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Russia's Military Announces, Then Backtracks on 'Regrouping' in Southern Ukraine

Russian soldiers in southern Ukraine's Kherson Region. Alexander Polegenko / TASS

Updated with Peskov's, Kyiv's remarks.

Russia’s Defense Ministry on Monday announced a partial withdrawal of troops in southern Ukraine’s Kherson region, only to then dismiss its own statement disseminated through state media as a “provocation.”

Russia’s state-run news agencies TASS and RIA Novosti published the Defense Ministry statement on the “regrouping” of troops to the left bank of the Dnipro River.

“Having assessed the situation, the command of the Dnipro grouping decided to move its troops to more favorable positions east of the Dnipro [River],” the Russian military was quoted as saying.

“After the regrouping, Dnipro will release some of its forces which will be used for the offensive,” it added.

Minutes later, the announcement disappeared from the TASS and RIA Novosti’s social media pages.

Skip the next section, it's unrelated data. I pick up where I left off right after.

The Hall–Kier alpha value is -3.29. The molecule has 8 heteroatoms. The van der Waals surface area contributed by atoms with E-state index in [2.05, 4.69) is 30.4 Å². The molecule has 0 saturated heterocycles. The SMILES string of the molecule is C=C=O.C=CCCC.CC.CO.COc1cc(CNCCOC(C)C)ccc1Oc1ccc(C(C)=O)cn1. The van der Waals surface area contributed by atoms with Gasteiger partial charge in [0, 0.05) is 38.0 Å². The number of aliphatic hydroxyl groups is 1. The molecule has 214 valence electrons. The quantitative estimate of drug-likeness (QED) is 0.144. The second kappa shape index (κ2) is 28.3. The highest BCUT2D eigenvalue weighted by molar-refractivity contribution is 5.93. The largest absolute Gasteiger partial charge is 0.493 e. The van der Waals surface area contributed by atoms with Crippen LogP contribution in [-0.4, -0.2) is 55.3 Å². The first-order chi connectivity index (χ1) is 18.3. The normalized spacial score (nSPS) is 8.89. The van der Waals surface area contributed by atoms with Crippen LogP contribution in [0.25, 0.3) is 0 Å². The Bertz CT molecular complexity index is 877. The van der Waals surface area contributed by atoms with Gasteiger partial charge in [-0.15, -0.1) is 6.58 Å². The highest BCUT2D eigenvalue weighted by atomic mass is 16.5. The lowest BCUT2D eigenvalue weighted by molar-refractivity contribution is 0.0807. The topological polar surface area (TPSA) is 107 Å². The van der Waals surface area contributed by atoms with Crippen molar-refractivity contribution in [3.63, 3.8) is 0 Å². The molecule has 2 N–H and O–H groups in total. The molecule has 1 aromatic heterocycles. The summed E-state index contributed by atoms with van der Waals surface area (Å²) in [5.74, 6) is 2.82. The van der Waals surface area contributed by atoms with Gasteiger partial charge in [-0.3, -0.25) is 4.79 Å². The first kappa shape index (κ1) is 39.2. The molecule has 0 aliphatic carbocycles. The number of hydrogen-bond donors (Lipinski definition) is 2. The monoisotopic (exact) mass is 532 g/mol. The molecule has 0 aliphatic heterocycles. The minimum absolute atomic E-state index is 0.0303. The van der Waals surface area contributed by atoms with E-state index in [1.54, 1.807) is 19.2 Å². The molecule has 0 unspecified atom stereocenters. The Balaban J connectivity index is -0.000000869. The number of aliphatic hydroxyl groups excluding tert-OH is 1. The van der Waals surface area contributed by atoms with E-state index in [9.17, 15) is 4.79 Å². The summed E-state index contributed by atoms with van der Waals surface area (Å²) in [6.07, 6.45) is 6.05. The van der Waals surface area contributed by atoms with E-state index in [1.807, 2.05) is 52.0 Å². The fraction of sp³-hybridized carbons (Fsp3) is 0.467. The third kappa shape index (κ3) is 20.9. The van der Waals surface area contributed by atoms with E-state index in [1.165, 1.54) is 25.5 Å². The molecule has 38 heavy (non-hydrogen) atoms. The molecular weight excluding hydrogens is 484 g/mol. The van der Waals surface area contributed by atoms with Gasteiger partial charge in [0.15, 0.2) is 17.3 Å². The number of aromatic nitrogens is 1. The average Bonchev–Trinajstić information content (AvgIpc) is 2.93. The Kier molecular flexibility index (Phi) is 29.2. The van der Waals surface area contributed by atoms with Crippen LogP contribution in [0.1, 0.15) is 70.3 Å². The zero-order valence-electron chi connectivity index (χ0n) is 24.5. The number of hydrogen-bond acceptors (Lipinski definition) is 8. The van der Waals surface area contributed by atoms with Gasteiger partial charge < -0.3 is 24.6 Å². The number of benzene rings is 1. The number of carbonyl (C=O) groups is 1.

TASS said the story was “annulled” because it was “published mistakenly.” RIA made no mention of the removal.

“The distribution of a false report about the ‘regrouping’ of troops near Dnipro allegedly on behalf of the Russian Defense Ministry’s press center is a provocation,” Russia’s RBC business news website reported, citing the Defense Ministry.

Kremlin spokesman Dmitry Peskov later on Monday declined to comment on the retracted withdrawal announcement, redirecting reporters' questions to the Defense Ministry.

Ukraine's National Resistance Center told the RBC Ukraine news website that reports of Russian forces “regrouping” were an “information operation” against Kyiv, saying that it had not received any information about the “movements of enemy fighters.” 

The Russian military sometimes uses the term “regrouping” to describe what amounts to a battlefield retreat, such as when its troops completely withdrew from the southern Ukrainian city of Kherson in November last year. 

Moscow on Friday claimed that its forces had thwarted a Ukrainian attempt to forge a bridgehead on the left bank of the Dnipro River amid earlier reports that Kyiv's military had sent military attachments and armored vehicles across the river.

The U.S.-based Insitute for the Study of War said Sunday that Russian units deployed on the left bank of the Dnipro River were “likely currently engaged in defending against larger-than-usual Ukrainian operations.”

Kyiv launched a major counteroffensive in the south and east in June but the front line has barely moved and the two sides have continually bombarded each other with heavy weaponry.

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